Calling it "hard to catch," Gov. Deval Patrick on Thursday said the transmission of Ebola is "similar" to the transmission of HIV, the virus that causes AIDS.
Ebola is transmitted through contact with the blood or bodily fluids of a person showing symptoms, Patrick said, which include a fever of 101.5 or higher, vomiting, nausea, diarrhea, severe headache, and unexplained bruising or bleeding.
"It's hard to catch and people should understand that," Patrick said during his monthly "Ask the Governor" segment on WGBH radio. "It can't be spread easily."
Recalling unfounded public anxiety in the 1980s about HIV transmission through casual encounters, Patrick said that was based on a lack of understanding and that he hoped to ease any current anxieties.
Ebola has killed thousands in West Africa and authorities this week confirmed its first U.S. victim, in Texas. State and city officials gathered at Logan Airport Wednesday to outline readiness and response plans and protocols.
Also Wednesday, the government announced new screening efforts at five U.S. airports that receive more than 94 percent of West African travelers from Guinea, Liberia and Sierra Leone. New York's JFK International Airport, which received nearly half of travelers from the three nations in the 12 months ending in July, will begin the screening on Saturday.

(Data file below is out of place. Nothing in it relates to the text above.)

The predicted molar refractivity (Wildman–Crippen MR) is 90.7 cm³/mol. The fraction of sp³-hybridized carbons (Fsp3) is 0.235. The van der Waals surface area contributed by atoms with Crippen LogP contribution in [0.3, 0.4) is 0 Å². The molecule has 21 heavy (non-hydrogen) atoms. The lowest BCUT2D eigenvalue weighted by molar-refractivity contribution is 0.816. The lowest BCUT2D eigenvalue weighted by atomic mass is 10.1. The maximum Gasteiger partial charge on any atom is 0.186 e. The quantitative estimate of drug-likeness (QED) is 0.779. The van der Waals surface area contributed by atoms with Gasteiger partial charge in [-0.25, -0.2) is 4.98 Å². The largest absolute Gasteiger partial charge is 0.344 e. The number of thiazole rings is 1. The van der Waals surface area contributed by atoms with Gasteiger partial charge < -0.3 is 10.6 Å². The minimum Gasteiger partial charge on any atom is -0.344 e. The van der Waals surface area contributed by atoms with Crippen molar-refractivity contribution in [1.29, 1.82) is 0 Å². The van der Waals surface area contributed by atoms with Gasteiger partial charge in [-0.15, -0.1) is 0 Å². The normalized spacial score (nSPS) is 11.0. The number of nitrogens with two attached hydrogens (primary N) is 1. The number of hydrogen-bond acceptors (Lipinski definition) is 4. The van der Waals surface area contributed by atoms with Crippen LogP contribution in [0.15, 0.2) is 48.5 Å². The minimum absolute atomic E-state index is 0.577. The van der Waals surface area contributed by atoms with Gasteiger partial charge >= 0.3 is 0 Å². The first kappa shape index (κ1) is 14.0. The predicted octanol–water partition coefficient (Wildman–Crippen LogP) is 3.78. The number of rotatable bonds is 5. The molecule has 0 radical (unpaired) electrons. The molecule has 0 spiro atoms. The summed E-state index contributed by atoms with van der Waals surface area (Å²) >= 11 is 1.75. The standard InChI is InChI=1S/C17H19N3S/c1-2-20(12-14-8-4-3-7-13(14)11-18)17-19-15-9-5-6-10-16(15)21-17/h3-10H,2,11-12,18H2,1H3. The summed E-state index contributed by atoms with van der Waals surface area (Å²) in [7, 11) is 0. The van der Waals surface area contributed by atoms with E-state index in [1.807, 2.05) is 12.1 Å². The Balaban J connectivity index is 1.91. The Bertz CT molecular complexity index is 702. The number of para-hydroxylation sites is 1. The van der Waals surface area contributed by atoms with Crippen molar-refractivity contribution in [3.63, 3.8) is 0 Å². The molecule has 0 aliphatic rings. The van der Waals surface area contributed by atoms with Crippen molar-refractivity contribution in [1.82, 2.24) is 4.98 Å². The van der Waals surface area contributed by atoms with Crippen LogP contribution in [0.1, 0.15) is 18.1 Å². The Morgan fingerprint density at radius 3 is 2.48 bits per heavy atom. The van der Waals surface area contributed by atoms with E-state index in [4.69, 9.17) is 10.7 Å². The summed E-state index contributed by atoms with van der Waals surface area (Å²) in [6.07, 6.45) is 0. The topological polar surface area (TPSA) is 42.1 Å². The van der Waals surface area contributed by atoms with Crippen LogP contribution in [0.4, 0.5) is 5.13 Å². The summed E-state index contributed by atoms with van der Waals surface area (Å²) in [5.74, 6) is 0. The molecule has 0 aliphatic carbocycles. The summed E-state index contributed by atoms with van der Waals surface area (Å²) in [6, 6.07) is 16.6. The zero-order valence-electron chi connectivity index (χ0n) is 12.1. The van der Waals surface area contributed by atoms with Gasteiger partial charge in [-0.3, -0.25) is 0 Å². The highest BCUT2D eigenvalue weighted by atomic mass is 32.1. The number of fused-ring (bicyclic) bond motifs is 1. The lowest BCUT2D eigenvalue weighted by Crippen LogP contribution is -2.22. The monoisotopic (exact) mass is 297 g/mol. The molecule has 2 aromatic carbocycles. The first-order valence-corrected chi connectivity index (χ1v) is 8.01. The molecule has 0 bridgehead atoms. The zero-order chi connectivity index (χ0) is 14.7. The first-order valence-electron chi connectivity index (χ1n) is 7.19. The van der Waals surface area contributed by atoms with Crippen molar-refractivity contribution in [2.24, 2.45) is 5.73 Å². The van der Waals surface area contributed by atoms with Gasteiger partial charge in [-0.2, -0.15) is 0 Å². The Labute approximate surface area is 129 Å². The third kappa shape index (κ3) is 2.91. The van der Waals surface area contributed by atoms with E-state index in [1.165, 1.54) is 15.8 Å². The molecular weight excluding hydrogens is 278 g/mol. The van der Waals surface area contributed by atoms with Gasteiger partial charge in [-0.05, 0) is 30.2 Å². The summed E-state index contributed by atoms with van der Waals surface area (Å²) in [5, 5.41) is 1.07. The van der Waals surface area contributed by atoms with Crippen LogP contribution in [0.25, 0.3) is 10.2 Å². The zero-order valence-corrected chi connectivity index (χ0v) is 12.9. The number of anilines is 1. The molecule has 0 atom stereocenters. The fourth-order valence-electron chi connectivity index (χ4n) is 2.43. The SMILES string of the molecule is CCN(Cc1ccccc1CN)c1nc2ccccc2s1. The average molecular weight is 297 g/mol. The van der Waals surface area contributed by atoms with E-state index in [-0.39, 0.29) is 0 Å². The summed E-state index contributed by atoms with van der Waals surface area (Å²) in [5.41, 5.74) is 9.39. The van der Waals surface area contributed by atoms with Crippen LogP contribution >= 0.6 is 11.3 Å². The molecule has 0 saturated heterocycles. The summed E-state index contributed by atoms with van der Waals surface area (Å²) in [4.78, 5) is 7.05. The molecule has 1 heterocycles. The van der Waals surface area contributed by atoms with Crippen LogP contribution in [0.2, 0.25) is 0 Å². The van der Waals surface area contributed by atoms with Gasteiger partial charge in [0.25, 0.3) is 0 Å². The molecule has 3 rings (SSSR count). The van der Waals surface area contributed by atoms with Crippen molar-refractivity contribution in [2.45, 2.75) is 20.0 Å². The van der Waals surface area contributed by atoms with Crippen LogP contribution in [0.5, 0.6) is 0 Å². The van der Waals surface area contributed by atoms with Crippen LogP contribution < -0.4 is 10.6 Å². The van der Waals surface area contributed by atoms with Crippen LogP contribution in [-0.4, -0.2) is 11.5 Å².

Patrick on Thursday called it a "great thing" that the international community has stepped up efforts in recent days to contain Ebola "at the source" in West Africa and called the likelihood of the deadly disease spreading to Massachusetts "very low."
State officials have been coordinating with health care, university, and emergency services networks since August, Patrick said, describing Massachusetts as "well prepared."
Patrick said the Centers for Disease Control on Wednesday certified the state's public health lab to perform diagnostic testing for Ebola.
"So we have a resource right here to promptly check out samples for people who are suspected," the governor said.
Washing hands regularly with soap and using alcohol-based sanitizers are good ideas, Patrick said.
People experiencing Ebola symptoms should call 911, Patrick said.
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